For decades, the industry was dominated by the Carron Iron Works in Falkirk, which produced canons, stoves, pots and fireplaces, and worked hand in hand with James Watt to create his revolutionary steam condenser – the vital spark that ignited the industrial revolution.

But in more modern times the focus for Scotland’s steel industry would eventually settle on Motherwell, where Dalzell Steel and Iron Works sealed Scotland’s reputation as one of the world’s greatest steel-producing nations.

Its owners David Colville and Sons had hit on a method of mass-producing steel at a cost-effective price, using an open-hearth method of production which enabled them to burn off the impurities found in Scottish pig iron and remove carbon from the crude material.

The Motherwell works opened in 1872, and by the First World War it was the largest steelworks in Scotland, having consumed the Clydebridge Steel Company in Cambuslang and the Glengarnock steelworks.

A £20 million vision for an integrated iron and steel works and a hot strip steel mill at Ravenscraig in North Lanarkshire took shape in the early Fifties.

And by 1957, the area’s skyline was set to be interrupted by the steelwork’s three 70 metres high reinforced concrete cooling towers, and two huge blue gas holders, one bearing the plant’s name and 80 metres tall.

It was a familiar sight for Jim Fraser, who left school in Wishaw in 1969. It was two years after the British Steel Corporation was formed, and Ravenscraig would provide his work and income for the next 23 years.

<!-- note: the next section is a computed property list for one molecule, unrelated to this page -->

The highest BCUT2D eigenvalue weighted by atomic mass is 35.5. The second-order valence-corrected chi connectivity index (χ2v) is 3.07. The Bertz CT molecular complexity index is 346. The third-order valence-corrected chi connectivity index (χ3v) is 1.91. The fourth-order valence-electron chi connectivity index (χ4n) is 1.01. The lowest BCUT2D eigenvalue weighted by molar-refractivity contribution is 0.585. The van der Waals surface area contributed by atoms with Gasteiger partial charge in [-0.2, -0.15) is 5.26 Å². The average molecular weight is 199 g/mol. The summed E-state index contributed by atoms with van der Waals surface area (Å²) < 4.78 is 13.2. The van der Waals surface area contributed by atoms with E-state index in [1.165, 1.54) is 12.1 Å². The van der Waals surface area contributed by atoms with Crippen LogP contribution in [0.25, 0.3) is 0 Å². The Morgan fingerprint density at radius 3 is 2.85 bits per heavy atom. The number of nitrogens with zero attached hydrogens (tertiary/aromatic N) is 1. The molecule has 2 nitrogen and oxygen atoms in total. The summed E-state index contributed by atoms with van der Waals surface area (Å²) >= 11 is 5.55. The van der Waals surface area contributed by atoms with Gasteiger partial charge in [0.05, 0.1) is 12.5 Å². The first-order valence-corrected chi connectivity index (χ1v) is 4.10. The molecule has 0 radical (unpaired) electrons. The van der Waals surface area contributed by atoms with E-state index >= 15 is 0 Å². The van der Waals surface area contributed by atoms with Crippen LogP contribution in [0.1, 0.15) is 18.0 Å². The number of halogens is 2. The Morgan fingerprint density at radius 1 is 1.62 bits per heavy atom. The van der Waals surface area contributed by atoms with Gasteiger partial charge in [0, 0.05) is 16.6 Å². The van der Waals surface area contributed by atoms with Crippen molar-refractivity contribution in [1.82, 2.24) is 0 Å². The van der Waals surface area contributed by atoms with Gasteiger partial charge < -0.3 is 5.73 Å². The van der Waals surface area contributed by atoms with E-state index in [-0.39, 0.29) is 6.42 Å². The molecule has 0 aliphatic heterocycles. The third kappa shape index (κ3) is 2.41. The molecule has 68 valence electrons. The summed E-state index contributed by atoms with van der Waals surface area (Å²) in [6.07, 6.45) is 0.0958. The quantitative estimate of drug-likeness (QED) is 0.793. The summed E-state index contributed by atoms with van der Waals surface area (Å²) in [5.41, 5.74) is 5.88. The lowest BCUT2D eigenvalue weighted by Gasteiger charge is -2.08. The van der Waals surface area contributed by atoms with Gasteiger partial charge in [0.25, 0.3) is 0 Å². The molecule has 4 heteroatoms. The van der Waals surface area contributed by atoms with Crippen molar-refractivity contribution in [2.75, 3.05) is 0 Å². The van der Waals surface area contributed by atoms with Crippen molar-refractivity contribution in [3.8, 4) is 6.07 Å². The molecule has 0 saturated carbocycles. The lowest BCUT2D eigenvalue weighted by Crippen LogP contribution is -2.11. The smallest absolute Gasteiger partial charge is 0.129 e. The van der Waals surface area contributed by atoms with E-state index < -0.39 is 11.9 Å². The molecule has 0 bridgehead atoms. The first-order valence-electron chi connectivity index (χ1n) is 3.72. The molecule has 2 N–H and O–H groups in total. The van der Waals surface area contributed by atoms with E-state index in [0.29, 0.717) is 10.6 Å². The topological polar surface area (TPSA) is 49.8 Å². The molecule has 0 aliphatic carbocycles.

“Ravenscraig was the big employer, and we were cannon fodder for industry,” he recalls.

“You never got a chance to pick what subjects you wanted to do at school. I loved history and geography, but they said ‘no chance, son’ and I was given technical drawing, engineering and science subjects instead.”

He remembers his first day well. “It was a culture shock. They took me up to see the blast furnace, it was like staring into the heart of a volcano.

“There wasn’t much health and safety to speak of. Men were killed, burnt to death.

“The dust was terrible. The women at home could see the dust coming, and they knew to run out and bring in their washing or it would be filthy.”

Mr Fraser remembers shifts that would roll on into a 24-hour stint at work, such was demand for the Motherwell steel and the need to ensure the work was done.

But while Ravenscraig and other steelworks pumped out some of the best steel available, falling world demand, competition and a global recession wounded British Steel and forced it to slash its workforce from 142,000 in 1980 to 52,000 in 1988.

The miners’ strike of 1984 had sent industry and the unions into chaos while privatisation in 1988 by Margaret Thatcher’s government sparked a chain of closures and concerns for Ravenscraig’s future.

A promise to keep it in operation until 1994 was broken and British Steel announced its closure in 1992, with the loss of 1,800 jobs.

Mr Fraser took his six-year-old son with him to work on his last day and sat him close to the blast furnace so he could watch a piece of industrial heritage die.

“Most people went on to get other jobs eventually, some didn’t. Anyone who worked there will feel for the people in places like Scunthorpe.

“Losing the steelworks will destroy the town – and it will take it a long time to recover.”